How Evolution Could Sink (or Save) GM

GM might be saved by a societal version of group selection, which refers to the possibility that genes can stay in a population because they benefit the group, regardless of what they do to individuals. Already, the Hummer H2 (shown here) is a casualty of evolution: Tuesday, GM said it plans to sell off its Hummer line. (Image credit: GM)

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As General Motors files for bankruptcy, many in the country have been wondering what went wrong, and why everyone isn't pitching in to save the corporate giant that has its fingers in many other companies.

It would seem that the country should act as a collative and care about this. But the reality is that capitalism is like evolution by natural selection, and natural selection can be a harsh reality.

There are many forces of evolution, but natural selection, biologists feel, is the most important. It works like this: All sorts of variation is produced (think SUV, compacts, vans, and sedans) and then the environment (think free market) selects for some and ignores others. The ignored ones are dropped out of the gene pool (think showroom floor or metal recycling plant), and too bad for them.

In this biological (or economic) system, only the best adapted survive. So what if evolution is presented with something more sleek, in cool colors, or with tinted windows — if it takes too much energy (gas) to use, it will be selected against.

Natural selection operates on individuals, or individual automobiles companies because not all of them are going bankrupt, and that affects the future of the total gene pool, or automobile business. That's how biological life, and capitalist economies, have been shaped over generations.

But it's possible that another force of evolution could operate here. Group selection refers to the possibility that genes can stay in a population because they benefit the group, regardless of what they do to individuals.

It would be like SUV's surviving into eternity because we all chipped in to keep them rolling off the factory line even though no one drives them anymore.

Biologists disagree about the possibility of group selection. It just doesn't make a lot of sense. Why would people cooperate to do something that harms them individually? And could we do this to save jobs for people we don't even know?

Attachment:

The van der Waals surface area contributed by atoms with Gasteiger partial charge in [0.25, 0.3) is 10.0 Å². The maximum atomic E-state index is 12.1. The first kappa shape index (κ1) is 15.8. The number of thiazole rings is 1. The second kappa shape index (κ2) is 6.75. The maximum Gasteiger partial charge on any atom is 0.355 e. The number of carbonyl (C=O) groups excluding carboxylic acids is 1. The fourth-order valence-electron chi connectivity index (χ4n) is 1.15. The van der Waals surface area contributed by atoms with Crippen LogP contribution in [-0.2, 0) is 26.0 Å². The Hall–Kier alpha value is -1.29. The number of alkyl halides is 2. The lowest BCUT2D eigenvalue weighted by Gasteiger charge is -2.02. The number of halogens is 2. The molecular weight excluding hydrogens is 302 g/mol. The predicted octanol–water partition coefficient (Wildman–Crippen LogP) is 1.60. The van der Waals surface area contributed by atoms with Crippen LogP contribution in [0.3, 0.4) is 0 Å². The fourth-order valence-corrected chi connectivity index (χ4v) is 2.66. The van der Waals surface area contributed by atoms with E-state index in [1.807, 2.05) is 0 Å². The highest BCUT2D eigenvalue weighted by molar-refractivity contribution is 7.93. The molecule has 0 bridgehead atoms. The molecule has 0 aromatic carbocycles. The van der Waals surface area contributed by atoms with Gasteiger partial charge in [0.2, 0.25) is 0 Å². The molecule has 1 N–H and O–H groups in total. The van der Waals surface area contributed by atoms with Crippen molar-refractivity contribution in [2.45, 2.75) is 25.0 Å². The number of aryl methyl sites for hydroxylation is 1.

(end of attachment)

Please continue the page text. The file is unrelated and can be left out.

In fact, evolutionary biologist Bobbi Lowe of the University of Michigan has pointed out that humans are not well designed to operate this way. We only pay attention to close friends and close kin because that's what was critical in our ancestral past when humans lived in small groups. We also don't plan well for the future because our hominid history was marked by uncontrollable, unpredictable environments.

"We evolved to strive for resources and seldom, if ever, found ourselves evolutionarily 'rewarded' for conscious restraint," Lowe has written. Instead, she claims, humans are designed by evolution to work well on the short-term, and forget about the more global view on conserving anything because we just can't do it.

The Governor of Michigan, Jennifer Granholm, has recently pointed out that helping GM isn't really an empty attempt at group selection (although not being a biologist she didn't actually use the words "groups selection"). Instead, Granholm says that we are all in it together now because of the federal bailout. The infusion of our hard earned tax money means that each of us has a vested interest in keeping GM afloat. I other words, whether we like it or not, we now share genes in common with those working for the car companies.

Suddenly the GM crises is no longer far away and meaningless but in our own gene pool.

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Meredith F. Small is an anthropologist at Cornell University. She is also the author of "Our Babies, Ourselves; How Biology and Culture Shape the Way We Parent" (link) and "The Culture of Our Discontent; Beyond the Medical Model of Mental Illness" (link). Her Human Nature column appears each Friday on LiveScience.

Meredith Small is a professor of anthropology at Cornell University, and the author of "Our Babies, Ourselves". She is a contributor to Live Science.